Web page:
• 2,894 passing yards (222.6 yards per-game, 7.6 yards per-attempt)
  • 57.8% completion rate (QB rating of 133.2, below average by college football standards)
  • 379 passing attempts
  • 16:5 TD:INT ratio

2019 STATS

  • 5,671 passing yards (378 yards per-game (+155.4 from 2018), 10.8 yards per-attempt (+3.2 from 2018)
  • 76.3% completion rate (QB rating of 202.0 (+67.8 points from 2018)
  • 527 passing attempts (+148 from 2018)
  • 60:6 TD:INT ratio (more than triple his touchdown numbers from 2018, + only one extra interception in two more games played)

 

I’m convinced the Burrow sold his soul to the devil somewhere between January 2019 and August 2019, as the player we saw this past season looked far more poised and collected than the guy who wore #11 in 2018. Guided by the Air Raid-style offense installed by OC Joe Brady, Burrow looked extremely confident throwing the ball to all parts of the field, taking the team’s offense into his own hands after a rather passive introductory season with the Tigers. While the Tom Brady comparisons were a bit far fetched, Burrow truly embodied the future Hall of Famer in his final year with LSU, as it seemed like no matter what you threw at him on defense, Burrow would prevail. Unlike Brady, Burrow can be an extremely dangerous runner as well, an underrated element that elevated his passing performance by keeping coverage linebackers honest. 

Burrow should step in immediately as the starter for Cincinnati following the release of longtime starter Andy Dalton, giving him an immediate shot at fantasy relevance. Unless second-year passer Ryan Finley can somehow wrestle the starting spot away from Burrow (he won’t), we can expect him to slot in as the signal-caller for an offense littered with weapons in the passing game. In general, QBs who have won the starting role for their team out of training camp have fared extremely well this decade, with only 21% of the qualified passers in this category landing in the ‘bust’ category, while 47% of these players have had what we deemed ‘successful’ careers.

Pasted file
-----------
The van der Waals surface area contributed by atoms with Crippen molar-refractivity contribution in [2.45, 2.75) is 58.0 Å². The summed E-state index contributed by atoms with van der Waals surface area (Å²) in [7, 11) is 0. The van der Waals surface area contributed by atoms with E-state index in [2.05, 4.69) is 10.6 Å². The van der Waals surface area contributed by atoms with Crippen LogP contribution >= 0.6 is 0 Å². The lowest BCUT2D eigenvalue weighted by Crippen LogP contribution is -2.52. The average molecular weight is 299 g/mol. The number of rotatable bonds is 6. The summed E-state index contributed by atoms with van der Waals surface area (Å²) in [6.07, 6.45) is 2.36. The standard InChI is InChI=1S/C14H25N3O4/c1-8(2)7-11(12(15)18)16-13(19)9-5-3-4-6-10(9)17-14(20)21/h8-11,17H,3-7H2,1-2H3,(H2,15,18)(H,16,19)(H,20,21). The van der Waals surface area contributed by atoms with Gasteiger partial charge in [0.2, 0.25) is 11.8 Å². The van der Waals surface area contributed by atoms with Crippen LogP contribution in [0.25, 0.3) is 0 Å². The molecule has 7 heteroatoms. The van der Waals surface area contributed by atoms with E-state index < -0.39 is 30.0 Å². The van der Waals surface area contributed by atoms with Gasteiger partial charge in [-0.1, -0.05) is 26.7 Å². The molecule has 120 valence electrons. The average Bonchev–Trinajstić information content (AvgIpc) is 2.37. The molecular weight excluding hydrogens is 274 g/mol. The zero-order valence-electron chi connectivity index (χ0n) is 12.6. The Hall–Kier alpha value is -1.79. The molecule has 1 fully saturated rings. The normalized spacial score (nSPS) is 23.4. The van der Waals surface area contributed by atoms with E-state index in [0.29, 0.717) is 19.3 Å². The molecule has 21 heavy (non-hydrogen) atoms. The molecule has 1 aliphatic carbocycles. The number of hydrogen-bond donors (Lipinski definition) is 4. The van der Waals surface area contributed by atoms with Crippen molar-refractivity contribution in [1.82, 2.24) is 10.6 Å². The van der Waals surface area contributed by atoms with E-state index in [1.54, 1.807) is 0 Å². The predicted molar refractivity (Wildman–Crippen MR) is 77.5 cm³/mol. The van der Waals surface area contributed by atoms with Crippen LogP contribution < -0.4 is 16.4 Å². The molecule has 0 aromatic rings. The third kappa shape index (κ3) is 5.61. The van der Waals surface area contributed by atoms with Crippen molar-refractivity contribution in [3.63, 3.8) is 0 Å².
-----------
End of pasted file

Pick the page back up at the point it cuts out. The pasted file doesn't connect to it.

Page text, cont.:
We already talked about the outlook for the Bengals’ pass-catchers earlier in the month, so we won’t dive super deep into that aspect here. In short, the rookie passer will be surrounded by a pair of decent pass-catching backs (Joe Mixon and Gio Bernard) and a host of uber-talented wideouts (former Pro Bowler A.J Green, the team’s leading receiver from the last two seasons Tyler Boyd, former first-rounder John Ross, and 2020 second-round pick Tee Higgins) while also being coached by Zac Taylor, a product of the Sean McVay coaching tree. Burrow, who led the nation in big time throws (43), adjusted completion rate (81.9%), and deep passing yards (1711), should have an immediate path to Top-15 fantasy upside. 

From a statistical comparison, Burrow’s closest comp from this decade (according to Pro Football Focus) has been 2012’s first overall pick, Andrew Luck. In a figure borrowed from PFF’s rookie draft guide, here is a side by side comparison between the two players:

Joe Burrow:

  • Overall Passing Grade: 92.1
  • Average Depth of Target: 10.27
  • AIR%: 58.1%
  • Adjusted Completion Rate: 75.0%

Andrew Luck:

  • Overall Passing Grade: 92.3
  • Average Depth of Target: 9.57
  • AIR%: 54.7%
  • Adjusted Completion Rate: 76.3%

As you can see, Burrow’s numbers show that he tended to push the ball further downfield than Luck, although this can be partially attributed to the scheme differences between the two players, as Stanford ran a much more ground centric offense during Luck’s tenure. Regardless, the Luck comparison is quite the cosign for Burrow, as the former Colts QB registered a fantasy relevant campaign in his first season (200+ points in standard scoring), eventually tallying four top-five fantasy finishes (2013, 2014, 2016, and 2018) in his brief career. Like Burrow (who will be paired with Taylor, responsible for Jared Goff’s progression), Luck benefitted from being paired with a ‘QB Guru’ in the beginning of his career, working with OC Bruce Arians (who eventually became the team’s interim head coach).